As with holy boldness Paul proclaimed the gospel in the synagogue at Thessalonica, a flood of light was thrown upon the true meaning of the rites and ceremonies connected with the tabernacle service. He carried the minds of his hearers beyond the earthly service and the ministry of Christ in the heavenly sanctuary, to the time when, having completed His mediatorial work, Christ would come again in power and great glory, and establish His kingdom on the earth. Paul was a believer in the second coming of Christ; so clearly and forcibly did he present the truths concerning this event, that upon the minds of many who heard there was made an impression which never wore away. AA 228.3Read in context »
Our Saviour follows His lessons of instruction with a promise that if two or three should be united in asking anything of God it should be given them. Christ here shows that there must be union with others, even in our desires for a given object. Great importance is attached to the united prayer, the union of purpose. God hears the prayers of individuals, but on this occasion Jesus was giving especial and important lessons that were to have a special bearing upon His newly organized church on the earth. There must be an agreement in the things which they desire and for which they pray. It was not merely the thoughts and exercises of one mind, liable to deception; but the petition was to be the earnest desire of several minds centered on the same point. 3T 429.1
In the wonderful conversion of Paul we see the miraculous power of God. A brightness above the glory of the midday sun shone round about him. Jesus, whose name of all others he most hated and despised, revealed Himself to Paul for the purpose of arresting his mad yet honest career, that He might make this most unpromising instrument a chosen vessel to bear the gospel to the Gentiles. He had conscientiously done many things contrary to the name of Jesus of Nazareth. In his zeal he was a persevering, earnest persecutor of the church of Christ. His convictions of his duty to exterminate this alarming doctrine, which was prevailing everywhere, that Jesus was the Prince of life were deep and strong. 3T 429.2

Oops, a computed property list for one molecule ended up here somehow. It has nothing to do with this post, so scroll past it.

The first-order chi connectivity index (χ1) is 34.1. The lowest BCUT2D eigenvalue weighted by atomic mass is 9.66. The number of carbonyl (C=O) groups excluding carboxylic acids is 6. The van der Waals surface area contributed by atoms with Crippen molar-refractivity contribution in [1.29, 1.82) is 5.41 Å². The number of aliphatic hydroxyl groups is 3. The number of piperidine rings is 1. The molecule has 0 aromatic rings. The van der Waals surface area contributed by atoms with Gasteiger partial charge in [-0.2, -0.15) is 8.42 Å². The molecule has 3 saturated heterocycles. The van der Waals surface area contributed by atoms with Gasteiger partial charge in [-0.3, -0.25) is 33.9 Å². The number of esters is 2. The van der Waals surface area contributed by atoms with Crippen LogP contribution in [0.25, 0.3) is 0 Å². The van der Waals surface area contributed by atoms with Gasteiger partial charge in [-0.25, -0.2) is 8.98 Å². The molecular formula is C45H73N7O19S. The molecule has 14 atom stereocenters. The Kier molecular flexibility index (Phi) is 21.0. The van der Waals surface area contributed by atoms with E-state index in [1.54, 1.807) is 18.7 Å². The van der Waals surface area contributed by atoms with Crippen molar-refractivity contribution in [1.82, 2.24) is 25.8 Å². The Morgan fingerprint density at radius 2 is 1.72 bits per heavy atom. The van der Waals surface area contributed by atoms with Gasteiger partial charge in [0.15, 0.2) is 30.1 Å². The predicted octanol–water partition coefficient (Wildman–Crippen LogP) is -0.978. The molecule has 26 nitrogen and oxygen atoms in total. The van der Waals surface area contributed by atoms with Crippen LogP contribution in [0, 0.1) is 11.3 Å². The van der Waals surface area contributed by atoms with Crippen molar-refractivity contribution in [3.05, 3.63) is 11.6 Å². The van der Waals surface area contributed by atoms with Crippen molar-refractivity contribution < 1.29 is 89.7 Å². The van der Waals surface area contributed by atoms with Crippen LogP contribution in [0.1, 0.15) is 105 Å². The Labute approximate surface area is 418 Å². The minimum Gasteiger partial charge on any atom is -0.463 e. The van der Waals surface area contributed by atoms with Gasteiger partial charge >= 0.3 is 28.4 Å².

Paul verily believed that faith in Jesus made of none effect the law of God, the religious service of sacrificial offerings, and the rite of circumcision, which had in all past ages received the full sanction of God. But the miraculous revelation of Christ brings light into the darkened chambers of his mind. The Jesus of Nazareth whom he is arrayed against is indeed the Redeemer of the world. 3T 429.3Read in context »
This chapter is based on Acts 9:1-22.
The mind of Saul was greatly stirred by the triumphant death of Stephen. He was shaken in his prejudice; but the opinions and arguments of the priests and rulers finally convinced him that Stephen was a blasphemer; that Jesus Christ whom he preached was an imposter, and that those ministering in holy offices must be right. Being a man of decided mind and strong purpose, he became very bitter in his opposition to Christianity, after having once entirely settled in his mind that the views of the priests and scribes were right. His zeal led him to voluntarily engage in persecuting the believers. He caused holy men to be dragged before the councils, and to be imprisoned or condemned to death without evidence of any offense, save their faith in Jesus. Of a similar character, though in a different direction, was the zeal of James and John when they would have called down fire from heaven to consume those who slighted and scorned their Master. SR 268.1Read in context »